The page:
Nova Scotia’s first wind farm developer is a fan of the Tories’ proposed legislation on wind turbine taxation.
“Wind energy has a lot of potential in Nova Scotia,” Charles Demond, president of Pubnico Point Wind Farm Inc., said Monday at Province House.
“The bill provides certainty for wind developers and, in our view, a very healthy, . . . very attractive stream of revenue in the municipalities where they are developing . . . wind power.”
He said his 30.6-megawatt operation was facing a $450,000 tax bill before this legislation. It had launched an appeal and, if successful, the bill would have been reduced to around $75,000.
Mr. Demond said the rate set in the proposed legislation is fair to wind farm operators and the municipalities where they are located. He said his new bill would be about $200,000.
Service Nova Scotia Minister Jamie Muir, who tabled the bill Monday, said it was a compromise reached by the province, the Union of Nova Scotia Municipalities and wind-power producers.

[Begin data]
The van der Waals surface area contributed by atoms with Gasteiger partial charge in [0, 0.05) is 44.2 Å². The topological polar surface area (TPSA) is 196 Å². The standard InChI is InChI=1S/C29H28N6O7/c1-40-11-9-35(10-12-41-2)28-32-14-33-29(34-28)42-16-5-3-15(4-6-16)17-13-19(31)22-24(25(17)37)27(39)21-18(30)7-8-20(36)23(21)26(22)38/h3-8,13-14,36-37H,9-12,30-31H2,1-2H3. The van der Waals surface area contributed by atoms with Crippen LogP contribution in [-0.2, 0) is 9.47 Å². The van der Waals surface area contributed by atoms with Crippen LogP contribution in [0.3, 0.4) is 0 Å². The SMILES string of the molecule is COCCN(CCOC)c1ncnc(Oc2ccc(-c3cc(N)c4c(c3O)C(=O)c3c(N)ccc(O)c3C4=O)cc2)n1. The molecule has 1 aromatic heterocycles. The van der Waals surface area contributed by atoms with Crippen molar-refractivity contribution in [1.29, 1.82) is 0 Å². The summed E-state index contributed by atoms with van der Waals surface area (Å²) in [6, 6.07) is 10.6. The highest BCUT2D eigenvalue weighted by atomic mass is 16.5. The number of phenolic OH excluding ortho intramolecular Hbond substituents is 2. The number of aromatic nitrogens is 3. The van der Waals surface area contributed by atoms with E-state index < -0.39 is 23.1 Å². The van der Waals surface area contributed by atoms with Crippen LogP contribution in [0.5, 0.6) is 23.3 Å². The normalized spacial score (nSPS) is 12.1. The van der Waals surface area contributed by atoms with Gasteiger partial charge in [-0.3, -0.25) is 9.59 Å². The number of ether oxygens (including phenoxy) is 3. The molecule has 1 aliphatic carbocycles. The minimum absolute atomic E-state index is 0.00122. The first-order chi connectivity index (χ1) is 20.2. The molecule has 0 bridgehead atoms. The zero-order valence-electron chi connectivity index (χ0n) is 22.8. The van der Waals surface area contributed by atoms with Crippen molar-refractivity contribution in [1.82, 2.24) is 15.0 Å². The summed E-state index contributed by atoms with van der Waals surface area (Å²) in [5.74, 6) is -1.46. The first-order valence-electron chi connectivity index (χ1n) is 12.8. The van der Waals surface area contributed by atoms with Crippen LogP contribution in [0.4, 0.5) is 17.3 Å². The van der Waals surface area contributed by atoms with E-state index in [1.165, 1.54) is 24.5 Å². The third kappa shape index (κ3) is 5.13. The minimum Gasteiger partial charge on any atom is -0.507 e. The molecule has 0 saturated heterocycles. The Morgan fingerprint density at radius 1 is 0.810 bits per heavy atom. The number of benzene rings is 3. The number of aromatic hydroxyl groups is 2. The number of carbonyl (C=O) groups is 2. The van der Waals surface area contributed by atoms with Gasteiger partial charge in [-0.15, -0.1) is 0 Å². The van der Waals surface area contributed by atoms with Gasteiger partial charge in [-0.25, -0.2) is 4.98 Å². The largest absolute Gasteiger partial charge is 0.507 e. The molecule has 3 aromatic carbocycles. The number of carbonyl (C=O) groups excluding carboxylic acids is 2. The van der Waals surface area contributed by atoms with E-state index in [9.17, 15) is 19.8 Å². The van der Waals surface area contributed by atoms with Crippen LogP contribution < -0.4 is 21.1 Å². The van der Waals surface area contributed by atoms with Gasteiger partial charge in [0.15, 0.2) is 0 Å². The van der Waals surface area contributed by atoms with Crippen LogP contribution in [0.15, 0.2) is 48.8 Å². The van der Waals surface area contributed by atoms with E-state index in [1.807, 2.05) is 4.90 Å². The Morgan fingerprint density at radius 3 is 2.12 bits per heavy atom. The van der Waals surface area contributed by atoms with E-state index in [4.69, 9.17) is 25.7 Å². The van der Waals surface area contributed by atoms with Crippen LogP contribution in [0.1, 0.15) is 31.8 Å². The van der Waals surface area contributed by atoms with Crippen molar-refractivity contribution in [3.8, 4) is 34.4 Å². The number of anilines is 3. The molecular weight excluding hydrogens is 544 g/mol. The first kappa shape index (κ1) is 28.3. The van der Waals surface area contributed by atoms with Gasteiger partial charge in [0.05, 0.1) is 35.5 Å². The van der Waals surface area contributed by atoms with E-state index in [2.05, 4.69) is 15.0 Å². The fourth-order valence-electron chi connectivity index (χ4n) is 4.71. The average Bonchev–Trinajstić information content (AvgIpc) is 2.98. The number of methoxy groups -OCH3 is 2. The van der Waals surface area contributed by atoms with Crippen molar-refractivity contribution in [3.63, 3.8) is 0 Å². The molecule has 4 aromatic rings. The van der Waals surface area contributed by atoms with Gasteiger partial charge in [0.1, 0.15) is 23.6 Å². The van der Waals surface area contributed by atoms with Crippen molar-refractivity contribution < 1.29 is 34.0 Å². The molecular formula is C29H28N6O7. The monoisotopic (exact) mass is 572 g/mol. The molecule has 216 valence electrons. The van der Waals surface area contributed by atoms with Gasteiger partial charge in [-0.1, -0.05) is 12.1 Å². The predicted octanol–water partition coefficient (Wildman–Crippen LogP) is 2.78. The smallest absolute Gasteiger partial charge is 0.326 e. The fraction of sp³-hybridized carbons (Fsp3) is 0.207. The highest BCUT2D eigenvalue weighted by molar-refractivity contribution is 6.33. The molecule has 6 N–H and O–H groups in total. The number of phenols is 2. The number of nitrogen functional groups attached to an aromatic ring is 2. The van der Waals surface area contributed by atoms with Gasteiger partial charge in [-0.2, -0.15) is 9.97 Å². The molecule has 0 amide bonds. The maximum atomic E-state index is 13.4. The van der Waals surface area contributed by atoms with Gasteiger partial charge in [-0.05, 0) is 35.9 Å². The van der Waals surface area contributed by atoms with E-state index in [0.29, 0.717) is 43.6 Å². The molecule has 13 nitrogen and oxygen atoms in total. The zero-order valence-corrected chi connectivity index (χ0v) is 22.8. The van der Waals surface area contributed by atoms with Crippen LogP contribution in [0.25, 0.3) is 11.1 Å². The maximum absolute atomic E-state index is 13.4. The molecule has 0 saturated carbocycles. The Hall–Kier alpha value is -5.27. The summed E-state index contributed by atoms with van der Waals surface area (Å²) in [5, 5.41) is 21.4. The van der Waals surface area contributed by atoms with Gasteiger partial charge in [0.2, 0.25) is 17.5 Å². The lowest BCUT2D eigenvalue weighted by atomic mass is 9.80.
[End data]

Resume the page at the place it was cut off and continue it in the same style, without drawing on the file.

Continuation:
“Everybody recognizes that alternative sources of energy are a necessity in our province,” he said. “Quite frankly, we all gave a little bit.”
Under the proposed legislation, all wind farms will pay a standard rate. It will be based on the assessment of land and buildings, multiplied by the tax rate.
Those who are already operating will pay an additional $4,500 per megawatt a year. The province will pay municipalities another $1,000 per megawatt, a subsidy estimated at $100,000 annually.
New wind farms will have to pay $5,500 per megawatt.
The bill would not cover wind turbines under 100 kilowatts.
Union of Nova Scotia Municipalities president Russell Walker said municipalities are forgoing about 40 per cent of the taxes they might have gotten from the wind farms.
“It’s a plus because it’s a step forward in getting green energy in this province,” he said. “It’s less pollution in the air and it’s better for everybody in Nova Scotia.”
A 2005 study by the Canadian Wind Energy Association showed the average property taxes for a 20-megawatt wind project in Nova Scotia were $679,810, compared with $42,785 in Ontario.
Staff for Service Nova Scotia said Monday the current taxation of a 20-megawatt facility would be $680,000 a year, while the proposed legislation would mean a 30-megawatt facility would pay $200,000 a year.
By Amy Smith, Provincial Reporter